By MARC McDONALD
Welcome to another edition of Progressive Music Classics.
David Bowie has never particularly been known for being either angry or political in his music. But in "Running Gun Blues," his powerful 1970 song about Vietnam, Bowie got very angry and very political.
Released only a year after the My Lai Massacre became widely known to the U.S. public, "Running Gun Blues" depicts the frightening image of a bloodthirsty soldier on the loose in Vietnam. The song appeared on Bowie's excellent (but poor-selling) The Man Who Sold the World.
I slashed them cold, I killed them dead,
I broke the gooks, I cracked their heads,
I'll bomb them out from under their beds,
But now I've got the running gun blues
Commentators like Noam Chomsky have long pointed out that, for all its notoriety, there was in fact nothing particularly unique about the My Lai Massacre in Vietnam. Similar massacres were taking place all over the country at the time.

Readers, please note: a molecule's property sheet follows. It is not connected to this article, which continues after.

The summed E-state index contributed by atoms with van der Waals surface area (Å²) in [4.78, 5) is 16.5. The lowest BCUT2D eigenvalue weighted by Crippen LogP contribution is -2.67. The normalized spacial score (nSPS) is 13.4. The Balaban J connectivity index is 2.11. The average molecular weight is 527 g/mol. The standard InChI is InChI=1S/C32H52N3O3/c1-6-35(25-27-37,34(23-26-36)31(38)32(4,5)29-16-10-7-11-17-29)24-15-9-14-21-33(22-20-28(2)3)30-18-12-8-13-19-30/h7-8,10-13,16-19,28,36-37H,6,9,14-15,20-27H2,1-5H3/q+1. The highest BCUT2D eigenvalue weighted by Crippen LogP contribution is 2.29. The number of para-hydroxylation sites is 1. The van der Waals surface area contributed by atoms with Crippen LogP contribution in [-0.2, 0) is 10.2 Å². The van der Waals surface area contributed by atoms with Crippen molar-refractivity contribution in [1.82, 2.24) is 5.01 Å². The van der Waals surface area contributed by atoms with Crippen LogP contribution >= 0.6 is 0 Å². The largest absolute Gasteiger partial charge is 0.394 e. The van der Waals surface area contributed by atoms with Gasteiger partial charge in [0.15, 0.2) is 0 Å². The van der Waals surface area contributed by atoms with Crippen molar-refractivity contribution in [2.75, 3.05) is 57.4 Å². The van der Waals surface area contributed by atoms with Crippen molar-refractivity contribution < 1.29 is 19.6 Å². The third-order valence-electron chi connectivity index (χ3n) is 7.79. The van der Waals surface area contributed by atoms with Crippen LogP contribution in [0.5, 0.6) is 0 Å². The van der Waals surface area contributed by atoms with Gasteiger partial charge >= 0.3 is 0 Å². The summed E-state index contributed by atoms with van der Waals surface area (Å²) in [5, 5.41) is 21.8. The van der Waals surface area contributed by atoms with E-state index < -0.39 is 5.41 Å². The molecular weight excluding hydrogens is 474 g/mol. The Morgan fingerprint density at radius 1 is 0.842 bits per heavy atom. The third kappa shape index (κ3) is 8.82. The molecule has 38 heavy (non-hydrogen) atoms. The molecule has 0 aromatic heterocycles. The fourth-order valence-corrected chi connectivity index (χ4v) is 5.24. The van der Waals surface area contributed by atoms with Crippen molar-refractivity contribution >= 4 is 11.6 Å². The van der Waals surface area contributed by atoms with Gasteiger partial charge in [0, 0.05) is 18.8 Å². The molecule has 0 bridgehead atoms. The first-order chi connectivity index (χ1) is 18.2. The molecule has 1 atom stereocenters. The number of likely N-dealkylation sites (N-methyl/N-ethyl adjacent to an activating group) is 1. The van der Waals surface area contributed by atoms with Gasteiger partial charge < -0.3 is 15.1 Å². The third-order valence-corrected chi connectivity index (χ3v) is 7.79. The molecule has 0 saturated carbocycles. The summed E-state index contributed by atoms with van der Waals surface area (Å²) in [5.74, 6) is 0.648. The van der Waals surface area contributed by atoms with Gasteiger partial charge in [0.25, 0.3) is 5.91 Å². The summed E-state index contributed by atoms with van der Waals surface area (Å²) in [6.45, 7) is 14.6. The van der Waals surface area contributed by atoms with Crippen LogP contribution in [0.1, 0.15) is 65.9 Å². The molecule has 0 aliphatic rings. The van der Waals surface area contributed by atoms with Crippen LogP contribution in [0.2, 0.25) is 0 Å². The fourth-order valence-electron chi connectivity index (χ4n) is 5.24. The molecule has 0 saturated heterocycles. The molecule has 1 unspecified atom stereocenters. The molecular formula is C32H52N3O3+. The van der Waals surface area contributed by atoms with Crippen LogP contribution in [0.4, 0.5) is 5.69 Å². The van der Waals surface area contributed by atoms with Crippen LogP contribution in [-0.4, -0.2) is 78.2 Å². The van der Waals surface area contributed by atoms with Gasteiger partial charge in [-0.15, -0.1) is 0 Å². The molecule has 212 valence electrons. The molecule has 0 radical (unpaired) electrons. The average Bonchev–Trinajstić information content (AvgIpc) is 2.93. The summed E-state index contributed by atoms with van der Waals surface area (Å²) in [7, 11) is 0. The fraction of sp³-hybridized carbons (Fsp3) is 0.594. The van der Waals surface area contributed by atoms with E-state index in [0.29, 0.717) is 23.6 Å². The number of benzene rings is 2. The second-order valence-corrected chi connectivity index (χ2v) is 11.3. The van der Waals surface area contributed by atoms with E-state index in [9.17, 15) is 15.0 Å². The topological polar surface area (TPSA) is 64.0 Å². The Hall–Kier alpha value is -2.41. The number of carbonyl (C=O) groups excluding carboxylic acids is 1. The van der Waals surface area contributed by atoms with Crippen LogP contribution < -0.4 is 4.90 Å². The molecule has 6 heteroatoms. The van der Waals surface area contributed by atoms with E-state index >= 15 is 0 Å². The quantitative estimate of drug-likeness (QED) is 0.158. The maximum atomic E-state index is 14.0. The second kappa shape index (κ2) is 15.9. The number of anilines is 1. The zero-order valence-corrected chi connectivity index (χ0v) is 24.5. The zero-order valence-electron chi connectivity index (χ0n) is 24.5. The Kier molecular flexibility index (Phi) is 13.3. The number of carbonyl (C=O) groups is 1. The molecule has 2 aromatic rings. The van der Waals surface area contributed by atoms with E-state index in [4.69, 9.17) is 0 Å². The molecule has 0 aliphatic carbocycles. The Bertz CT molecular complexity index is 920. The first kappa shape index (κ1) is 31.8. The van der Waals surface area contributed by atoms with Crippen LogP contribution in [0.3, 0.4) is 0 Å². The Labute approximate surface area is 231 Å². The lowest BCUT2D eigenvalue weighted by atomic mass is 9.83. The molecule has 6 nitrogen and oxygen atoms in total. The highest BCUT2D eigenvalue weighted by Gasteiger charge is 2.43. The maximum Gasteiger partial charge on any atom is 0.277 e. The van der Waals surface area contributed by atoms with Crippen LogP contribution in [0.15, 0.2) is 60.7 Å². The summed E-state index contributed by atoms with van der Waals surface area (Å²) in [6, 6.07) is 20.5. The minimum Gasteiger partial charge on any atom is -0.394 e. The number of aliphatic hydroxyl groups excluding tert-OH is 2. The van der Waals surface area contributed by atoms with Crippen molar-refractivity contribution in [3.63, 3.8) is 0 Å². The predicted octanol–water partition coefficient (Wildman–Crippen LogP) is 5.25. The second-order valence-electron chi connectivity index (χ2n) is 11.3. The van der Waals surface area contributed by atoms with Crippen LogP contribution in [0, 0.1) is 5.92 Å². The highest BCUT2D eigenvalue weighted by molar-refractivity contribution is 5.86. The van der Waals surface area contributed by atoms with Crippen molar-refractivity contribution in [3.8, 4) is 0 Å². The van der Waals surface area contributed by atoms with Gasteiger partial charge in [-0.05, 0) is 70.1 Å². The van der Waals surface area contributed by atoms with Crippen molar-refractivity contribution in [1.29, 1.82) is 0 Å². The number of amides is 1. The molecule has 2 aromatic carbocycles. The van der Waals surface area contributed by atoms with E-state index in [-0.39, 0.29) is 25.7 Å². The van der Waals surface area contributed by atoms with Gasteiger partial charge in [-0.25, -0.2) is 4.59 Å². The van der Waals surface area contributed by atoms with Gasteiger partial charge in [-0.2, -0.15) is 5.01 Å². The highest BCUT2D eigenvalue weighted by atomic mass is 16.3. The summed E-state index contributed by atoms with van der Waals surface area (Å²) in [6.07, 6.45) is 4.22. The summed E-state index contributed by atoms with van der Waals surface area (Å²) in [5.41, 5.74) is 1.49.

Today, Americans are starting to get a better grip on just what was done in our name in Vietnam. Nick Turse's new book Kill Anything That Moves: The Real American War in Vietnam reveals the mind-boggling atrocities that were committed by U.S. forces in Vietnam.
But back in 1970, most Americans knew little about U.S. war crimes in Vietnam, (outside of My Lai, which was regarded as an aberration).
I'd suspect that Bowie had his doubts that My Lai was an "aberration." In "Running Gun Blues," his protagonist has already spilled a lot of blood and now, he's eager to spill more.
It seems the peacefuls stopped the war,
Left generals squashed and stifled,
But I'll slip out again tonight
Cause they haven't taken back my rifle,
For I promote oblivion,
And I'll plug a few civilians.
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